Key Thought for this session:

“Ultimately I can go only one of two ways — which path do I take?”

Did you notice that in these examples of worldviews about marriage that the first two assumptions about marriage are consistent with column A carnal identity and the third assumption of marriage is a column B spiritual identity?

Let’s look at some more case examples of the kinds of conversations you will likely face (if you haven’t already), and see how the concepts taught in this course could help you respond.
I will present to you several cases that you may encounter in school, at home, with friends or in your career. Remember, this course has focused you on core assumptions. One of the best ways to engage others on their various worldviews is to direct their conversations to consider the core assumptions on which they are built. Often, we try to convince others about conclusions that we have reached based on our worldview and they try to do the same with us. But we are more effective when we learn to redirect the discussion to the core assumptions that our worldviews are based on, and not the worldviews themselves. Also, when you face someone that challenges what you believe, it is better that you respond with questions rather than declarative statements debating their points. So, that’s what we want you to practice now. Listen as I read each case. Then, see if you can SPOT the ASSUMPTION within each available response that best directs the person to view the issue through core assumptions. OK, let’s start with a case study that uses core assumptions about Truth.

A lot of people think about truth and talk about truth and ask about truth, but are they really listening? As Sir Francis Bacon has been quoted as saying: “WHAT is truth? said jesting Pilate, and would not stay for an answer.”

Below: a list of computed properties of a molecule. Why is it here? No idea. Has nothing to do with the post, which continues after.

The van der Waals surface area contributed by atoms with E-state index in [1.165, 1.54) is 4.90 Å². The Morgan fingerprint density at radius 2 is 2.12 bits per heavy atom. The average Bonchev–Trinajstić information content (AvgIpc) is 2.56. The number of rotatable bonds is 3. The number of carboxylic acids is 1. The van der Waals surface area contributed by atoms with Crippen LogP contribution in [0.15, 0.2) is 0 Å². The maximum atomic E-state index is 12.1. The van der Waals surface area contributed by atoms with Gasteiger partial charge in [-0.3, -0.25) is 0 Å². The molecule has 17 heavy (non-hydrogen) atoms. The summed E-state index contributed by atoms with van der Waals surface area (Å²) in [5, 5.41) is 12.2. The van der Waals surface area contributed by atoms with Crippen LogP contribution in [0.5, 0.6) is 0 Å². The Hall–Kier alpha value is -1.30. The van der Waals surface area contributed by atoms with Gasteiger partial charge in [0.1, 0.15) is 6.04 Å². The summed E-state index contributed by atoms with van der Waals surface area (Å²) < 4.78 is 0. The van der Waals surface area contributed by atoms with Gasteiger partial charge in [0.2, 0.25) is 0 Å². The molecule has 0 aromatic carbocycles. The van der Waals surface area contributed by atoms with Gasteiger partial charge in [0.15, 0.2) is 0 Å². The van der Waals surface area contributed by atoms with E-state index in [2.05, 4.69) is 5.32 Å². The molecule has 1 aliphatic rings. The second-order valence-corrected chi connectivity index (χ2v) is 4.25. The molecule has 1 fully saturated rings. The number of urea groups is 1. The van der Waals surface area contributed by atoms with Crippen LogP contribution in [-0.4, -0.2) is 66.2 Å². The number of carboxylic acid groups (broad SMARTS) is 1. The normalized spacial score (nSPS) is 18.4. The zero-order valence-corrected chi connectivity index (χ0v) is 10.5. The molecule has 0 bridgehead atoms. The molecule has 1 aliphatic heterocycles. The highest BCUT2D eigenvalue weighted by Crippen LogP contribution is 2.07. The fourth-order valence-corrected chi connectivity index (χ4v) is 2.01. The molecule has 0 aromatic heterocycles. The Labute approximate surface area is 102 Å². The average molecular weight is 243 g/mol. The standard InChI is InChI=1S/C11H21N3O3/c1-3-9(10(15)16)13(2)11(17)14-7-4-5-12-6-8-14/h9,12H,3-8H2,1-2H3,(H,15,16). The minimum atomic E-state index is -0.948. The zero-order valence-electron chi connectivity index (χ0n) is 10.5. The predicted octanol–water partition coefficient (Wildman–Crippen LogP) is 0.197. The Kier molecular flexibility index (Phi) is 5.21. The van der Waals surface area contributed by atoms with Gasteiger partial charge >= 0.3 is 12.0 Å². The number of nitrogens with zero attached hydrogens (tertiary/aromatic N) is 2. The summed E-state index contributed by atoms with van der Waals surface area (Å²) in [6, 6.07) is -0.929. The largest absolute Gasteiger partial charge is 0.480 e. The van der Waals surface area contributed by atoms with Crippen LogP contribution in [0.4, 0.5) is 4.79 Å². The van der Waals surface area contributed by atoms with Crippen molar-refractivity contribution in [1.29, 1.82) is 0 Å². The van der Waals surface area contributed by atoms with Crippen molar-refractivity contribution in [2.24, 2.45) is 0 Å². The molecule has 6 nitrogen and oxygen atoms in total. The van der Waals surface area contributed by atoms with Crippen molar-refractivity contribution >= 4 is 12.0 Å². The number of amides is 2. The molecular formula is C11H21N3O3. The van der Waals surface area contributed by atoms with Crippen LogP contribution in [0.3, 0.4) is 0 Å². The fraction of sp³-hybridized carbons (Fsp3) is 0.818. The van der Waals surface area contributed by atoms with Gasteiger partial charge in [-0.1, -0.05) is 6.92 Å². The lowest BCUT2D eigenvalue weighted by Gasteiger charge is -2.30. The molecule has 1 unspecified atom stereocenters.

Here is an opinion someone once presented to one of our faculty. For confidentiality reasons, we will call this person Jared. Jared was wrestling with the concept of truth. Here is what he said:

“The topic of truth... It’s about absolutes, isn’t it? What is truth? Well, I’m sure some would say something poetically obscure like, ‘God is truth,’ and be done with it. But is it really that easy? Really. Of what use is it to say that God has spoken... That settles it. Does it really? What about those who disagree? In fact, can any two individuals really agree on what is truth at any given time? Are not all our perspectives flawed and limited? Can we make such absolute and infinite judgments about anything?

“I believe truth cannot ever be defined perfectly. We are constantly discovering and rediscovering truth. Our search for truth never ends. Yes, we must operate within some semblance of true assumptions, and we MUST agree on some. We agree with those assumptions that appear to be the most beneficial or logical. But we should never limit ourselves by saying that our assumptions are perfect. They are flawed, because we are flawed. Therefore no one can claim to know any absolute truth. No one! We must operate within some agreed norms of truth, but at the same time, we humbly bow, acknowledging our fallibility. We realize that our understanding of truth is fluid as we grow and learn.”

What would you say to Jared? How would you challenge his point of view? Or would you agree? Remember, we said that responding with questions is a much more effective way to engage people in discussion rather than POUNDING THEM WITH FACTS! So, take a moment and select the question from the available options that represents how you would respond if you were trying to get Jared to consider his issue from the perspective of a column B spiritual identity.